When I was pouring my coffee this morning, a few lines came to me.

God says
the reason I
ask you to kneel
is because
I’m down here.

Last night, Ian and I watched “Won’t You Be My Neighbor?” a documentary about Fred Rogers, the man who created “Mr. Rogers’ Neighborhood,” a children’s program that ran on television from 1968 to 2001. Whenever Fred Rogers spoke to a child, he got down on his knees or adjusted his posture so that he could converse at eye level. Mr. Rogers passionately believed that children need to know they are loved and lovable. His mantra, which he etched in the hearts and minds of his viewers, was “You’ve made this day a special day, just by being you. There is no person in the whole world like you, and I like you just the way you are.”

As a child, Fred was shy, introverted, and overweight. He was bullied by his schoolmates and spent a lot of time alone in his bedroom with his stuffed animals and his ventriloquist dummy. He wanted to become a minister but instead took a sharp turn into television. “I went into television because I hated it so,” he said in an interview with CNN. “I thought there was some way of using this fabulous instrument to be a nurture to those who would watch and listen.” He didn’t view television as an entertainment device, he saw it as an opportunity to help children make sense of a world that “is not a kind place.” He once said, “The space between the television set and that person who is watching is very holy ground.”

In interviews and in public forums, Fred Rogers spoke without any inhibition about the imperative of love. As I watched the documentary, I found myself sometimes squirming at his eccentric, ingenuous manner. We’ve all learned to meet overt expressions of love with cynicism and scorn. Yet he won the heart of all his listeners, whether it was David Letterman or the Chairman of the U.S. Senate Subcommittee on Communications. In 1969, when the Senate had proposed budget cuts to PBS, Fred Rogers appeared before the Senate Subcommittee to make a case for his show. He didn’t address budget issues, he went straight to what he offered and why.

“This is what I give. I give an expression of care every day to each child, to help him realize that he is unique … And I feel that if we in public television can only make it clear that feelings are mentionable and manageable, we will have done a great service for mental health. I think that it’s much more dramatic that two men could be working out their feelings of anger – much more dramatic than showing something of gunfire.”

He followed the speech with the lines of one of his songs that began, “What do you do with the mad that you feel?” At the end of the recitation, the chairman, John O. Pastore, declared: “I’m supposed to be a pretty tough guy, and this is the first time I’ve had goose bumps for the last two days. I think it’s wonderful. Looks like you just earned the $20 million.”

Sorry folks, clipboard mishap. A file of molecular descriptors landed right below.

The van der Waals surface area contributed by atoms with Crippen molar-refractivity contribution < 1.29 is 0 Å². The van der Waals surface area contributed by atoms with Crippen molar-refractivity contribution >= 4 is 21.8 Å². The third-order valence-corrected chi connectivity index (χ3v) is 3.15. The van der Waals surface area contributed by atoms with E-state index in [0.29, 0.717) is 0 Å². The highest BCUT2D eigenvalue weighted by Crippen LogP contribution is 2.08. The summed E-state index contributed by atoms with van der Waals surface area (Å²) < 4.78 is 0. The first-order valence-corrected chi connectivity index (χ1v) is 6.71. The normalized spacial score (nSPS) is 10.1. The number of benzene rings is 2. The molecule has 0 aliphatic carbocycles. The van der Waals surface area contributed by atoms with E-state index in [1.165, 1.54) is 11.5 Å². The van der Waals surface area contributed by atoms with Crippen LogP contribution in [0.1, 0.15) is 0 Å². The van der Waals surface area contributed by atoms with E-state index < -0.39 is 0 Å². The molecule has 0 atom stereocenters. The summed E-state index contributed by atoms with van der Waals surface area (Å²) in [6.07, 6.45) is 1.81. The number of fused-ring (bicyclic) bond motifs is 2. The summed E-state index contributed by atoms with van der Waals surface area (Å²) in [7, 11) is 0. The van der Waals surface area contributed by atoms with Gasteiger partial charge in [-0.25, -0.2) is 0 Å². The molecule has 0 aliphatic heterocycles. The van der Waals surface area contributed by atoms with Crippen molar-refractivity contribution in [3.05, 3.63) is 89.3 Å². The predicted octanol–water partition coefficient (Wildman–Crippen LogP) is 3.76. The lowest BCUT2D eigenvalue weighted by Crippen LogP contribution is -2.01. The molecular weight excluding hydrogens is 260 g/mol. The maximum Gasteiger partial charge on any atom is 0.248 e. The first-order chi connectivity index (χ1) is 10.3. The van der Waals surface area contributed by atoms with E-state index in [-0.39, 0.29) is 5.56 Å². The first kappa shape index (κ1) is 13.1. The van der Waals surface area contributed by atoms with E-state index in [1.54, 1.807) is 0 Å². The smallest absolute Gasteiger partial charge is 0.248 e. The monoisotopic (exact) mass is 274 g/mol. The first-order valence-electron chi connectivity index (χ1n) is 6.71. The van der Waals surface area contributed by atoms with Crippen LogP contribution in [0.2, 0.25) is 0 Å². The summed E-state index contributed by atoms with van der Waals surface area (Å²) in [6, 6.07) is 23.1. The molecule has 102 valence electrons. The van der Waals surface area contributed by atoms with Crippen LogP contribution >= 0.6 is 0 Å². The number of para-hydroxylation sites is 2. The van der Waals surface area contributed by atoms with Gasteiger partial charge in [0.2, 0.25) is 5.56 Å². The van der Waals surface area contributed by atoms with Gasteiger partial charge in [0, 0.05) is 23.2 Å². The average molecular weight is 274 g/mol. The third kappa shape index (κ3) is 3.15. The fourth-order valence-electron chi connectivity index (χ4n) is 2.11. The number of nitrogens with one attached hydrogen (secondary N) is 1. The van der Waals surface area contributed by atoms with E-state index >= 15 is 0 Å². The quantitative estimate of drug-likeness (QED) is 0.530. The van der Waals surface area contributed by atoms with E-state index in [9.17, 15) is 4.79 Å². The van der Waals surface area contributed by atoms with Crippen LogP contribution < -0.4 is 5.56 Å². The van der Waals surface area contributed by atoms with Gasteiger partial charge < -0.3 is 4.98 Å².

Fred Rogers understood that a successful society is not comprised of people who win over others. It’s made up of people who are winning all together. Nothing expresses that more clearly than the story he told the graduating students of Middlebury College in his commencement address in 2001. He had been to Seattle Special Olympics and had witnessed a 100-yeard dash. 

“… there were nine contestants, all of them so-called physically or mentally disabled. All nine of them assembled at the starting line; and, at the sound of the gun they took off – but one little boy stumbled and fell and hurt his knee and began to cry. The other eight children heard the boy crying. They slowed down, turned around, saw the boy and ran back to him – every one of them ran back to him. One little girl with Down’s syndrome bent down and kissed the boy and said, “This will make it better.” The little boy got up, and he and the rest of the runners linked their arms together and joyfully walked to the finish line. They all finished the race at the same time. And when they did, everyone in the stadium stood up and clapped and whistled and cheered for a long, long time. People who were there are still telling the story with obvious delight. And you know why, because deep down we know that what matters in this life is much more than winning for ourselves. What really matters is helping others win, too, even if it means slowing down and changing our course now and then.

“Beside my chair in my office is a framed piece of calligraphy with a sentence from Saint Exupery’s book, “The Little Prince” (“Le Petit Prince”). It reads: “L’essentiel est invisible pour les yeux.” (What is essential is invisible to the eye.) I feel the closer we get to knowing and living the truth of that sentence, the closer we get to wisdom.”

The lines that came to me this morning felt like a genuflection. The last time I genuflected was at the top of a flight of concrete steps. My niece and I were exiting a restaurant when I stepped on a dolly that had been carelessly left there. Had I not dropped my left knee to the floor I might very well have broken my neck. Now once again I find myself genuflecting, this time to the lifesaving spirit of Mr. Rogers, who reminds me again where God is.

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